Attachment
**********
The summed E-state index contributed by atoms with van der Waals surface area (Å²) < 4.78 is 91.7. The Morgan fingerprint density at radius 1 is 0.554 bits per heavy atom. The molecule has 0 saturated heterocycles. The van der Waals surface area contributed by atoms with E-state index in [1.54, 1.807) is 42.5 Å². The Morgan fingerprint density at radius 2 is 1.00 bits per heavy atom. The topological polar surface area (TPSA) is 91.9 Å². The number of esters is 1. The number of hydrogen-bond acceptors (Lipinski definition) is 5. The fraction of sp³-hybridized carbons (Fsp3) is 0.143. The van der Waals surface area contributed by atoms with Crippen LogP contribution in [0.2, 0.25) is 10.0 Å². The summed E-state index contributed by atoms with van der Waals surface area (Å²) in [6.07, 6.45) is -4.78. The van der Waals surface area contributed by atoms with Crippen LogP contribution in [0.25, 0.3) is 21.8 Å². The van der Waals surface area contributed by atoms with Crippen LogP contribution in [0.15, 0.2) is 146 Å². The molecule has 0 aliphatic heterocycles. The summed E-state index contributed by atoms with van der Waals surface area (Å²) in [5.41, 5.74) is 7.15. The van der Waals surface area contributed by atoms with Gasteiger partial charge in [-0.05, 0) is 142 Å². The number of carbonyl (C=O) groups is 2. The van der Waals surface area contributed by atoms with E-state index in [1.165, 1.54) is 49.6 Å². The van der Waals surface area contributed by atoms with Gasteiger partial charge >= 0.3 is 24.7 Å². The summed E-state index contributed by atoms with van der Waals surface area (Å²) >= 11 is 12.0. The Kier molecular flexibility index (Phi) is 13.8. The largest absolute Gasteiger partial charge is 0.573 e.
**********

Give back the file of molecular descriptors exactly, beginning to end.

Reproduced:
The summed E-state index contributed by atoms with van der Waals surface area (Å²) < 4.78 is 91.7. The Morgan fingerprint density at radius 1 is 0.554 bits per heavy atom. The molecule has 0 saturated heterocycles. The van der Waals surface area contributed by atoms with E-state index in [1.54, 1.807) is 42.5 Å². The Morgan fingerprint density at radius 2 is 1.00 bits per heavy atom. The topological polar surface area (TPSA) is 91.9 Å². The number of esters is 1. The number of hydrogen-bond acceptors (Lipinski definition) is 5. The fraction of sp³-hybridized carbons (Fsp3) is 0.143. The van der Waals surface area contributed by atoms with Crippen LogP contribution in [0.2, 0.25) is 10.0 Å². The summed E-state index contributed by atoms with van der Waals surface area (Å²) in [6.07, 6.45) is -4.78. The van der Waals surface area contributed by atoms with Crippen LogP contribution in [0.25, 0.3) is 21.8 Å². The van der Waals surface area contributed by atoms with Crippen LogP contribution in [0.15, 0.2) is 146 Å². The molecule has 0 aliphatic heterocycles. The summed E-state index contributed by atoms with van der Waals surface area (Å²) in [5.41, 5.74) is 7.15. The van der Waals surface area contributed by atoms with Gasteiger partial charge in [-0.05, 0) is 142 Å². The number of carbonyl (C=O) groups is 2. The van der Waals surface area contributed by atoms with E-state index in [1.165, 1.54) is 49.6 Å². The van der Waals surface area contributed by atoms with Gasteiger partial charge >= 0.3 is 24.7 Å². The summed E-state index contributed by atoms with van der Waals surface area (Å²) >= 11 is 12.0. The Kier molecular flexibility index (Phi) is 13.8. The largest absolute Gasteiger partial charge is 0.573 e.